[lv_rimage_3] 132.00m linear      1      0        /dev/sdhv(1)
         [lv_rimage_4] 132.00m linear      1      0      1 /dev/sdhu(33)
         [lv_rimage_4] 132.00m linear      1      0        /dev/sdhu(1)
         [lv_rimage_5] 132.00m linear      1      0      1 /dev/sdht(33)
         [lv_rimage_5] 132.00m linear      1      0        /dev/sdht(1)
         [lv_rmeta_0]    4.00m linear      1      0        /dev/sda(32)
         [lv_rmeta_1]    4.00m linear      1      0        /dev/sdhx(0)
         [lv_rmeta_2]    4.00m linear      1      0        /dev/sdhw(0)
         [lv_rmeta_3]    4.00m linear      1      0        /dev/sdhv(0)
         [lv_rmeta_4]    4.00m linear      1      0        /dev/sdhu(0)
         [lv_rmeta_5]    4.00m linear      1      0        /dev/sdht(0)

       Once the conversion has finished we can can convert to striped.

       # lvconvert --type striped vg/lv
         Logical volume vg/lv successfully converted.

       # lvs -a -o name,size,segtype,datastripes,\
                   stripesize,reshapelenle,devices vg
         LV   LSize   Type    #DStr Stripe  RSize Devices
         lv   640.00m striped     5 128.00k       /dev/sda(33),\
                                                  /dev/sdhx(33),\
                                                  /dev/sdhw(33),\
                                                  /dev/sdhv(33),\
                                                  /dev/sdhu(33)
         lv   640.00m striped     5 128.00k       /dev/sda(0),\
                                                  /dev/sdhx(1),\
                                                  /dev/sdhw(1),\
                                                  /dev/sdhv(1),\
                                                  /dev/sdhu(1)

       Reversing these steps will convert a given striped LV to linear.

       Mind  the  facts  that stripes are removed thus the capacity of the RaidLV will shrink and
       that changing the RaidLV layout will influence its performance.

       "lvconvert --stripes 1 vg/lv" for converting to 1 stripe will  inform  upfront  about  the
       reduced  size  to  allow  for  resizing  the content or growing the RaidLV before actually
       converting to 1 stripe.  The --force option is needed to allow stripe removing conversions
       to prevent data loss.

       Of course any interim step can be the intended last one (e.g. striped-> raid1).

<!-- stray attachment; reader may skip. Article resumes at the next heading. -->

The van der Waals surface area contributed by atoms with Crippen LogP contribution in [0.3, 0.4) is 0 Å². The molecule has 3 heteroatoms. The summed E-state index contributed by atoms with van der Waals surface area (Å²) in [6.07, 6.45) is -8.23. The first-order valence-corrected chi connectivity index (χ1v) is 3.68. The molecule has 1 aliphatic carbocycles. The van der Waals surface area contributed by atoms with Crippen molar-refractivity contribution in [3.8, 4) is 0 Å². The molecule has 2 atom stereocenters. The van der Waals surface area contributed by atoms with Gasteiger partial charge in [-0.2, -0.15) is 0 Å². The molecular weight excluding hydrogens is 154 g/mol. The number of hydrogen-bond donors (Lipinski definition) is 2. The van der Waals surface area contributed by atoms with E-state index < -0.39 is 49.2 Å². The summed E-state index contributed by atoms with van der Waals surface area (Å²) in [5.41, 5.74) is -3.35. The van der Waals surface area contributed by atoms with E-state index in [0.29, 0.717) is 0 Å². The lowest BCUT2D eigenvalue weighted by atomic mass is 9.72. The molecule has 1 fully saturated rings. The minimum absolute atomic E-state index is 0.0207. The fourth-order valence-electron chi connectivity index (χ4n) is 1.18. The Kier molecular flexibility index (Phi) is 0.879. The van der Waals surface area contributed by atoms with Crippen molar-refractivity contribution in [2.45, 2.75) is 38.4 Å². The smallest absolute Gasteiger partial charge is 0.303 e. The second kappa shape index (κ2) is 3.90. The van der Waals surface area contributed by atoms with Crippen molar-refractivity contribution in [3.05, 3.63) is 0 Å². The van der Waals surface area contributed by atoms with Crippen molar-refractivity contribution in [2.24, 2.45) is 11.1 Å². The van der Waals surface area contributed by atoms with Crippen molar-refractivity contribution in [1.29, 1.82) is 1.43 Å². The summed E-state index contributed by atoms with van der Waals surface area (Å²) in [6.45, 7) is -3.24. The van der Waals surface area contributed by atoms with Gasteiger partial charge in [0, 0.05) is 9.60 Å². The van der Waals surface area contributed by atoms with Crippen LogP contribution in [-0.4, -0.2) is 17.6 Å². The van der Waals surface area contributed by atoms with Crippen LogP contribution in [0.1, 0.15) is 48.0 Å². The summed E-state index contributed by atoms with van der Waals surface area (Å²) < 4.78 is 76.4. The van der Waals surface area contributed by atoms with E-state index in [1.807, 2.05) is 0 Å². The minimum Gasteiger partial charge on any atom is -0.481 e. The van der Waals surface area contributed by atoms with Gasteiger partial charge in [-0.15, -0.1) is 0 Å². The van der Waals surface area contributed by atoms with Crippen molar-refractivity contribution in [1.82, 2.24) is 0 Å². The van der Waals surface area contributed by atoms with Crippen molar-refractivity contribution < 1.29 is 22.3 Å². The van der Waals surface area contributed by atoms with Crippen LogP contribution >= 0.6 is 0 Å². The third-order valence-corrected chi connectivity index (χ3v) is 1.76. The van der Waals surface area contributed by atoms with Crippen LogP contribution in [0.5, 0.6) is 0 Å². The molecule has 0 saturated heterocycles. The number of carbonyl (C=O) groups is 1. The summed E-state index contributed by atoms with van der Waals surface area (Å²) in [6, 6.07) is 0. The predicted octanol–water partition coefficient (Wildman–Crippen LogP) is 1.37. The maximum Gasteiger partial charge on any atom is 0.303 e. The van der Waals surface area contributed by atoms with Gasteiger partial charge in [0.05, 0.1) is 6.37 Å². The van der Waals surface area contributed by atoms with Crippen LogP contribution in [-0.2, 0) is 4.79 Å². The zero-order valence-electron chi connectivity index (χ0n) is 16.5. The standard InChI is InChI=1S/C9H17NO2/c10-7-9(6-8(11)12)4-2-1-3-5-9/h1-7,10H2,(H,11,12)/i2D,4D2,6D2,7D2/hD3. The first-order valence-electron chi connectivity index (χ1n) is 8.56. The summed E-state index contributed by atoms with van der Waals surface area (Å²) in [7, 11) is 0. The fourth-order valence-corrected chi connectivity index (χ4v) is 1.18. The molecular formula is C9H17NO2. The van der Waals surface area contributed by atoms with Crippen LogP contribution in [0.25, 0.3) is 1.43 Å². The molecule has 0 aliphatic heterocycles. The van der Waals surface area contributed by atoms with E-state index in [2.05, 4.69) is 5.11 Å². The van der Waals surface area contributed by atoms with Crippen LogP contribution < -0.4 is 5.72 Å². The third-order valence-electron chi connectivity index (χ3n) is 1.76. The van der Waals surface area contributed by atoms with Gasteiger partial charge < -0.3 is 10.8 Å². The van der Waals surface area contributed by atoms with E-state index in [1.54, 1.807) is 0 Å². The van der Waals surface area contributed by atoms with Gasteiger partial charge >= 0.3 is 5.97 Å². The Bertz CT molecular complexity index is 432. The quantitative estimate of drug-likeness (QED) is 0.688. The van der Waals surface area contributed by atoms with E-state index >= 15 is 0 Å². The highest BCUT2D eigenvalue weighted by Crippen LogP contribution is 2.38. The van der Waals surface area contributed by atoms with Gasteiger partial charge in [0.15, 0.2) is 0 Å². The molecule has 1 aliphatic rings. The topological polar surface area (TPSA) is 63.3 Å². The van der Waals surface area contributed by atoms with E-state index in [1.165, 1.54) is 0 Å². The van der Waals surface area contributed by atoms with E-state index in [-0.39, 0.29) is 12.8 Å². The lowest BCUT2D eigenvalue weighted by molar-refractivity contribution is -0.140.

RAID5 Variants

       raid5_ls
       · RAID5 left symmetric
       · Rotating parity N with data restart

       raid5_la
       · RAID5 left symmetric
       · Rotating parity N with data continuation

       raid5_rs
       · RAID5 right symmetric
       · Rotating parity 0 with data restart

       raid5_ra
       · RAID5 right asymmetric
       · Rotating parity 0 with data continuation

       raid5_n
       · RAID5 parity n
       · Dedicated parity device n used for striped/raid0 conversions
       · Used for RAID Takeover

RAID6 Variants

       raid6
       · RAID6 zero restart (aka left symmetric)
       · Rotating parity 0 with data restart
       · Same as raid6_zr

       raid6_zr
       · RAID6 zero restart (aka left symmetric)
       · Rotating parity 0 with data restart

       raid6_nr
       · RAID6 N restart (aka right symmetric)
       · Rotating parity N with data restart

       raid6_nc
       · RAID6 N continue
       · Rotating parity N with data continuation

       raid6_n_6
       · RAID6 last parity devices
       · Fixed dedicated last devices (P-Syndrome N-1 and Q-Syndrome N)
         with striped data used for striped/raid0 conversions
       · Used for RAID Takeover

       raid6_{ls,rs,la,ra}_6
       · RAID6 last parity device
       · Dedicated last parity device used for conversions from/to
         raid5_{ls,rs,la,ra}

       raid6_ls_6
       · RAID6 N continue
       · Same as raid5_ls for N-1 disks with fixed Q-Syndrome N
       · Used for RAID Takeover

       raid6_la_6
       · RAID6 N continue
       · Same as raid5_la for N-1 disks with fixed Q-Syndrome N
       · Used forRAID Takeover

       raid6_rs_6
       · RAID6 N continue
       · Same as raid5_rs for N-1 disks with fixed Q-Syndrome N
       · Used for RAID Takeover

       raid6_ra_6
       · RAID6 N continue
       · Same as raid5_ra for N-1 disks with fixed Q-Syndrome N
       · Used for RAID Takeover

History

       The  2.6.38-rc1 version of the Linux kernel introduced a device-mapper target to interface
       with the software RAID (MD) personalities.  This provided device-mapper  with  RAID  4/5/6
       capabilities  and  a  larger development community.  Later, support for RAID1, RAID10, and
       RAID1E (RAID 10 variants) were added.  Support for these new kernel RAID targets was added
       to  LVM  version  2.02.87.   The capabilities of the LVM raid1 type have surpassed the old
       mirror type.  raid1 is now recommended instead of mirror.  raid1 became  the  default  for
       mirroring in LVM version 2.02.100.